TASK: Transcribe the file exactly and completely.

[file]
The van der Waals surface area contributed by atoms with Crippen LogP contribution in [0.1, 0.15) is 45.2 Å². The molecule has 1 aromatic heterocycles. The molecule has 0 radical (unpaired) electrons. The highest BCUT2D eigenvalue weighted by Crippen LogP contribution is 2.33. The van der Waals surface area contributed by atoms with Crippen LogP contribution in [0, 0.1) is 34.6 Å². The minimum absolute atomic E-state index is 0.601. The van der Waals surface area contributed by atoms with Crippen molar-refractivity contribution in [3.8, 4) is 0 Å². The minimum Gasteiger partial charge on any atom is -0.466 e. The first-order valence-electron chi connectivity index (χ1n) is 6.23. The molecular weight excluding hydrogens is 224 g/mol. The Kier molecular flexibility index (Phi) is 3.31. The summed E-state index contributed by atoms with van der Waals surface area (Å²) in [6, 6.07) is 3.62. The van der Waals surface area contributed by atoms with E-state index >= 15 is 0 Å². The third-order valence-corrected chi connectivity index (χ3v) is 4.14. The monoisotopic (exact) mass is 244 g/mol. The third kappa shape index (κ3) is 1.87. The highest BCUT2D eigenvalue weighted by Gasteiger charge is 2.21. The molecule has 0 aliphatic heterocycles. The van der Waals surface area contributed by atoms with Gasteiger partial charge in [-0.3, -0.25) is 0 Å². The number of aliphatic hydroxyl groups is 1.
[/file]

The van der Waals surface area contributed by atoms with Crippen LogP contribution in [0.1, 0.15) is 45.2 Å². The molecule has 1 aromatic heterocycles. The molecule has 0 radical (unpaired) electrons. The highest BCUT2D eigenvalue weighted by Crippen LogP contribution is 2.33. The van der Waals surface area contributed by atoms with Crippen LogP contribution in [0, 0.1) is 34.6 Å². The minimum absolute atomic E-state index is 0.601. The van der Waals surface area contributed by atoms with Crippen molar-refractivity contribution in [3.8, 4) is 0 Å². The minimum Gasteiger partial charge on any atom is -0.466 e. The first-order valence-electron chi connectivity index (χ1n) is 6.23. The molecular weight excluding hydrogens is 224 g/mol. The Kier molecular flexibility index (Phi) is 3.31. The summed E-state index contributed by atoms with van der Waals surface area (Å²) in [6, 6.07) is 3.62. The van der Waals surface area contributed by atoms with E-state index >= 15 is 0 Å². The third-order valence-corrected chi connectivity index (χ3v) is 4.14. The monoisotopic (exact) mass is 244 g/mol. The third kappa shape index (κ3) is 1.87. The highest BCUT2D eigenvalue weighted by Gasteiger charge is 2.21. The molecule has 0 aliphatic heterocycles. The van der Waals surface area contributed by atoms with Gasteiger partial charge in [-0.3, -0.25) is 0 Å². The number of aliphatic hydroxyl groups is 1.